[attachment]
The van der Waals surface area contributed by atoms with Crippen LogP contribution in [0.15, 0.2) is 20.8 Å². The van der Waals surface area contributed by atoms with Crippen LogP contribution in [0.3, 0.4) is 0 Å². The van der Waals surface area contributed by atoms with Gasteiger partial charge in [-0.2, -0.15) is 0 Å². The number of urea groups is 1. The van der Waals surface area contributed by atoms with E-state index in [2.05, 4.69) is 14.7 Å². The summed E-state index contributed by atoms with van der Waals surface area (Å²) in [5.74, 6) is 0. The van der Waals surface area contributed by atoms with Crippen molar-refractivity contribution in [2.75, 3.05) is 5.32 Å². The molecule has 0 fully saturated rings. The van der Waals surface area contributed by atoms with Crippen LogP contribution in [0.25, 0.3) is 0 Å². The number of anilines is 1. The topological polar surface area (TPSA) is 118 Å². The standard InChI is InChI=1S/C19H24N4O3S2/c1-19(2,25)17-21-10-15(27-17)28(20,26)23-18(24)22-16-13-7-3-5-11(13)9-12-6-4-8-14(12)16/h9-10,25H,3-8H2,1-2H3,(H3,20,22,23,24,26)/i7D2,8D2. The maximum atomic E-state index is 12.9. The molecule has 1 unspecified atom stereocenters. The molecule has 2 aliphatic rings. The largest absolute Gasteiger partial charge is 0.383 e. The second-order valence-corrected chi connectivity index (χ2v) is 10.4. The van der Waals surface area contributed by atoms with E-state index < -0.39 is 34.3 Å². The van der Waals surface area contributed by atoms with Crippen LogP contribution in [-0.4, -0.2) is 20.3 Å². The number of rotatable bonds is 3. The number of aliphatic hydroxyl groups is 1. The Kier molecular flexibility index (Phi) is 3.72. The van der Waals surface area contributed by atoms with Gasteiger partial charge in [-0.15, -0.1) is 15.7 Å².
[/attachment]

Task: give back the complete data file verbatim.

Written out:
The van der Waals surface area contributed by atoms with Crippen LogP contribution in [0.15, 0.2) is 20.8 Å². The van der Waals surface area contributed by atoms with Crippen LogP contribution in [0.3, 0.4) is 0 Å². The van der Waals surface area contributed by atoms with Gasteiger partial charge in [-0.2, -0.15) is 0 Å². The number of urea groups is 1. The van der Waals surface area contributed by atoms with E-state index in [2.05, 4.69) is 14.7 Å². The summed E-state index contributed by atoms with van der Waals surface area (Å²) in [5.74, 6) is 0. The van der Waals surface area contributed by atoms with Crippen molar-refractivity contribution in [2.75, 3.05) is 5.32 Å². The molecule has 0 fully saturated rings. The van der Waals surface area contributed by atoms with Crippen LogP contribution in [0.25, 0.3) is 0 Å². The number of anilines is 1. The topological polar surface area (TPSA) is 118 Å². The standard InChI is InChI=1S/C19H24N4O3S2/c1-19(2,25)17-21-10-15(27-17)28(20,26)23-18(24)22-16-13-7-3-5-11(13)9-12-6-4-8-14(12)16/h9-10,25H,3-8H2,1-2H3,(H3,20,22,23,24,26)/i7D2,8D2. The maximum atomic E-state index is 12.9. The molecule has 1 unspecified atom stereocenters. The molecule has 2 aliphatic rings. The largest absolute Gasteiger partial charge is 0.383 e. The second-order valence-corrected chi connectivity index (χ2v) is 10.4. The van der Waals surface area contributed by atoms with E-state index < -0.39 is 34.3 Å². The van der Waals surface area contributed by atoms with Crippen LogP contribution in [-0.4, -0.2) is 20.3 Å². The number of rotatable bonds is 3. The number of aliphatic hydroxyl groups is 1. The Kier molecular flexibility index (Phi) is 3.72. The van der Waals surface area contributed by atoms with Gasteiger partial charge in [-0.15, -0.1) is 15.7 Å².